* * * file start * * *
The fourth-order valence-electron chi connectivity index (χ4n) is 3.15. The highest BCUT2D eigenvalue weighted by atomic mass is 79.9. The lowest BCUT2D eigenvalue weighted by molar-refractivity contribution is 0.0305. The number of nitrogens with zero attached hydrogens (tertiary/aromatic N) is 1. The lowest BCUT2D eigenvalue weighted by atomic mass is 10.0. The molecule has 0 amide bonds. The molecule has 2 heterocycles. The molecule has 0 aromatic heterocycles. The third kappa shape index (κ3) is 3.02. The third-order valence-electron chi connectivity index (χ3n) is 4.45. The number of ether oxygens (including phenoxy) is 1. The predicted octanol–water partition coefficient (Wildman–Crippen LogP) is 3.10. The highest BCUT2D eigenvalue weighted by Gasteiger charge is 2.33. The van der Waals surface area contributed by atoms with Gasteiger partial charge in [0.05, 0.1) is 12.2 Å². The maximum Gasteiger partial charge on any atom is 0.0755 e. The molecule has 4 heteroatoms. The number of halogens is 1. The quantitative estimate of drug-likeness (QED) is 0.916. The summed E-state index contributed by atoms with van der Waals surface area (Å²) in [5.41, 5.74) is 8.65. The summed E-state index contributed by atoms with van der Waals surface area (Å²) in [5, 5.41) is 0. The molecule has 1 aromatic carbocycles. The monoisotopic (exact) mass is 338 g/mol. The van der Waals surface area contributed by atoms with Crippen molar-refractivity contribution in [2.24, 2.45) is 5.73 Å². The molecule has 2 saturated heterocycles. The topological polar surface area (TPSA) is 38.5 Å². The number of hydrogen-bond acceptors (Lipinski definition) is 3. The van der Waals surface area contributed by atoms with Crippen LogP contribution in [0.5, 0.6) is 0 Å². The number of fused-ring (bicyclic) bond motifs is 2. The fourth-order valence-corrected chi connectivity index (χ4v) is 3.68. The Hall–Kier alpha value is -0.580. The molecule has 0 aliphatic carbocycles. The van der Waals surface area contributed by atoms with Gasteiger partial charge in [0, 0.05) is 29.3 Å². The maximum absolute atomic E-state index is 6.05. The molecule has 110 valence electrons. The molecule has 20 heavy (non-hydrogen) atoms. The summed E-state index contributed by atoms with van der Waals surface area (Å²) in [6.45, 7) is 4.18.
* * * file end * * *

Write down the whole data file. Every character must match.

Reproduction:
The fourth-order valence-electron chi connectivity index (χ4n) is 3.15. The highest BCUT2D eigenvalue weighted by atomic mass is 79.9. The lowest BCUT2D eigenvalue weighted by molar-refractivity contribution is 0.0305. The number of nitrogens with zero attached hydrogens (tertiary/aromatic N) is 1. The lowest BCUT2D eigenvalue weighted by atomic mass is 10.0. The molecule has 0 amide bonds. The molecule has 2 heterocycles. The molecule has 0 aromatic heterocycles. The third kappa shape index (κ3) is 3.02. The third-order valence-electron chi connectivity index (χ3n) is 4.45. The number of ether oxygens (including phenoxy) is 1. The predicted octanol–water partition coefficient (Wildman–Crippen LogP) is 3.10. The highest BCUT2D eigenvalue weighted by Gasteiger charge is 2.33. The van der Waals surface area contributed by atoms with Gasteiger partial charge in [0.05, 0.1) is 12.2 Å². The maximum Gasteiger partial charge on any atom is 0.0755 e. The molecule has 4 heteroatoms. The number of halogens is 1. The quantitative estimate of drug-likeness (QED) is 0.916. The summed E-state index contributed by atoms with van der Waals surface area (Å²) in [5.41, 5.74) is 8.65. The summed E-state index contributed by atoms with van der Waals surface area (Å²) in [5, 5.41) is 0. The molecule has 1 aromatic carbocycles. The monoisotopic (exact) mass is 338 g/mol. The van der Waals surface area contributed by atoms with Crippen molar-refractivity contribution in [2.24, 2.45) is 5.73 Å². The molecule has 2 saturated heterocycles. The topological polar surface area (TPSA) is 38.5 Å². The number of hydrogen-bond acceptors (Lipinski definition) is 3. The van der Waals surface area contributed by atoms with Crippen LogP contribution in [0.5, 0.6) is 0 Å². The number of fused-ring (bicyclic) bond motifs is 2. The fourth-order valence-corrected chi connectivity index (χ4v) is 3.68. The Hall–Kier alpha value is -0.580. The molecule has 0 aliphatic carbocycles. The van der Waals surface area contributed by atoms with Gasteiger partial charge in [0, 0.05) is 29.3 Å². The maximum absolute atomic E-state index is 6.05. The molecule has 110 valence electrons. The molecule has 20 heavy (non-hydrogen) atoms. The summed E-state index contributed by atoms with van der Waals surface area (Å²) in [6.45, 7) is 4.18.